The Santa Fe New Mexican reports that New Mexico State University Chancellor Garrey Carruthers presented the request to a Legislative Finance Committee hearing on Tuesday on behalf of the Council of University Presidents.

Carruthers says the request aims "break the tradition of tuition going up in comparison to the lottery scholarship."

The state lottery has funded scholarships for qualifying students to attend public universities and colleges in the state. The scholarship amount has been based on individual tuition.

Carruthers says the current idea is to give the scholarships at a set amount across the board or to distribute the funding to universities for each to decide how to dispense.

Patagonia Sues Over Trump's Monuments OrderAssociated Press

Outdoor company Patagonia has sued to block President Donald Trump's cuts to Utah's Bears Ears National Monument.

Patagonia's lawsuit was filed Wednesday night, becoming the fourth legal challenge after Trump announced Monday he would shrink Bear Ears and the Grand Staircase-Escalante national monuments in Utah.

The California-based company argues shrinking the monument by 85 percent is an "extreme overreach in authority" and strips much-needed protections from sacred tribal lands. It filed the suit on behalf of several organizations.

The lawsuit came after Patagonia replaced its usual home page with a stark message, "The President Stole Your Land."

Interior Secretary Ryan Zinke shot back by saying the claim is "nefarious, false and a lie."

A coalition of five tribes has also sued to preserve Bears Ears. Two lawsuits have been filed to protect Grand Staircase.

The boundaries of New Mexico's two national monuments that were under review will remain intact, but Interior Secretary Ryan Zinke says modifications will be made to protect the long-standing culture of grazing and to ensure hunters and anglers don't lose access.

Cause Of Pipeline Rupture UnknownAssociated Press

A Houston-based energy company says it's investigating what caused one of its natural gas pipelines to rupture, explode and catch fire in southeastern New Mexico's oil patch.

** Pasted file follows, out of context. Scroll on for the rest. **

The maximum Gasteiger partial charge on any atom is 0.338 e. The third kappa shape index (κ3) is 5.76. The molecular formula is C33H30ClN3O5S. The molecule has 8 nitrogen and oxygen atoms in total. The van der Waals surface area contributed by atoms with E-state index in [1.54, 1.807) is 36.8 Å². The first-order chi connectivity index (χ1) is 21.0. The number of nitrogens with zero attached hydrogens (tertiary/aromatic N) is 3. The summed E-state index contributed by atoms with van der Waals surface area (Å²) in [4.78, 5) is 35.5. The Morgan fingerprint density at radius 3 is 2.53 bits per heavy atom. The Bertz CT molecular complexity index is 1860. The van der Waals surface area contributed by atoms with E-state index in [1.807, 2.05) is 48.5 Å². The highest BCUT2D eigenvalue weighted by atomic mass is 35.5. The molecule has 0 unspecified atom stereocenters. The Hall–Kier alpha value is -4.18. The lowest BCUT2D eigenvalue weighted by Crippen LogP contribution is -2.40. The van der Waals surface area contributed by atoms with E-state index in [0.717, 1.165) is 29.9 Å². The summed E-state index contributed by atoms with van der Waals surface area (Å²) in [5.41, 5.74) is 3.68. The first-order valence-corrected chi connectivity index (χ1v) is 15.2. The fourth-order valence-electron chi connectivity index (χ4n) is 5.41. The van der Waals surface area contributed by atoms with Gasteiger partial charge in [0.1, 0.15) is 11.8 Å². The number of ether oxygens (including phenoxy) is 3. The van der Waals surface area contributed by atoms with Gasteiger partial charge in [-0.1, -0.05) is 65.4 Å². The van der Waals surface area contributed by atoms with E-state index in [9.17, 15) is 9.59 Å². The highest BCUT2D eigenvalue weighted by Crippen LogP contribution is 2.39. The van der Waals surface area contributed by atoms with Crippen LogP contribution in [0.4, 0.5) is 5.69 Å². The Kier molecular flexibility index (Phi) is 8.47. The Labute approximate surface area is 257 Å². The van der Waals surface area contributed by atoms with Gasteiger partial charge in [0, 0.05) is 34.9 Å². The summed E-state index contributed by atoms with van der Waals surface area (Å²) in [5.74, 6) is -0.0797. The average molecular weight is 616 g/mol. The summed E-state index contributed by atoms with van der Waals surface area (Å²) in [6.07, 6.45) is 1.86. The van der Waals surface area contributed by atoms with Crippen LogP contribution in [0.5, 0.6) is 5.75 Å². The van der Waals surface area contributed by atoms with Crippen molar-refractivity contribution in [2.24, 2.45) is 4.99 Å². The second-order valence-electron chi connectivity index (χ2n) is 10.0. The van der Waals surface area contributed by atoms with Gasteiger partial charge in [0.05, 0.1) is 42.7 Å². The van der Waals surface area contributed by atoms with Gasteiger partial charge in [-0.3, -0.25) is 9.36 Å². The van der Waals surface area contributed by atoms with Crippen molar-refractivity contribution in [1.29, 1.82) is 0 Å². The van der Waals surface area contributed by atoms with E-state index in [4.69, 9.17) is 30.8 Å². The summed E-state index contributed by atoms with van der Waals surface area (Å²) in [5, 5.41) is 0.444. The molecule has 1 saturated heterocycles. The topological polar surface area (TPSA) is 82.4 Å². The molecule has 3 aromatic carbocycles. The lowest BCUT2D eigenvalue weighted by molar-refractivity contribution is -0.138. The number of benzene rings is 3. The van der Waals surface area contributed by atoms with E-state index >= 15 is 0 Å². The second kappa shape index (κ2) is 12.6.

Spokesman Rick Rainey of Enterprise Products Partners L.P. says the incident early Wednesday morning in a sparsely populated rural area south of Carlsbad involved a line that transfers gas from wells to a treatment facility.

Eddy County Emergency Manager Jennifer Armendariz says there are no reported injuries but that one storage building burned before authorities shut down the pipeline to extinguish the fire.

Armendariz says authorities first had to identify what company's pipeline was involved.

The incident caused the closure of two nearby highways. U.S. 285 was reopened to traffic late Wednesday morning while State Route 31 remained closed.

Garcia Holmes, Morales Enter Races For Lieutenant GovernorAssociated Press

Two more candidates have jumped into the race for New Mexico lieutenant governor.

State Sen. Howie Morales is running for the Democratic nomination in a crowded primary race. Michele Garcia Holmes will seek the Republican nomination, with no other current contenders.

A former teacher, Morales of Silver City has served in the state Senate since 2008 and ran unsuccessfully for governor in 2014. Garcia Holmes is a former police officer and former chief of staff to the New Mexico Attorney General's Office.

The Santa Fe New Mexican reports that other Democrats in the race are Eagles Nest resident Jeff Carr, Dona Ana County Commissioner Billy Garrett, former House Majority Leader Rick Miera, and David McTeigue, a juvenile probation officer from Rio Rancho.

Graduation Rate Improves But Still Among LowestAlbuquerque Journal

New Mexico saw a record high graduation rate last year, but the state still lags most of the nation.

The Albuquerque Journal reports new data from the U.S. Department of Education found the state has the second-worst graduation rate in the country at 71 percent. Only Washington, D.C. was lower.

The national graduation rate was 84 percent in 2016, another record.

The New Mexico Public Education Department said the state’s largest district, Albuquerque Public Schools, saw a four percent increase in its graduation rate last year to 66 percent. The state’s rate has risen by 8 percentage points since 2011.

A PED spokeswoman said policies by the Martinez Administration are behind the rise in graduation rates, but noted there is still more work to do. 

Tags: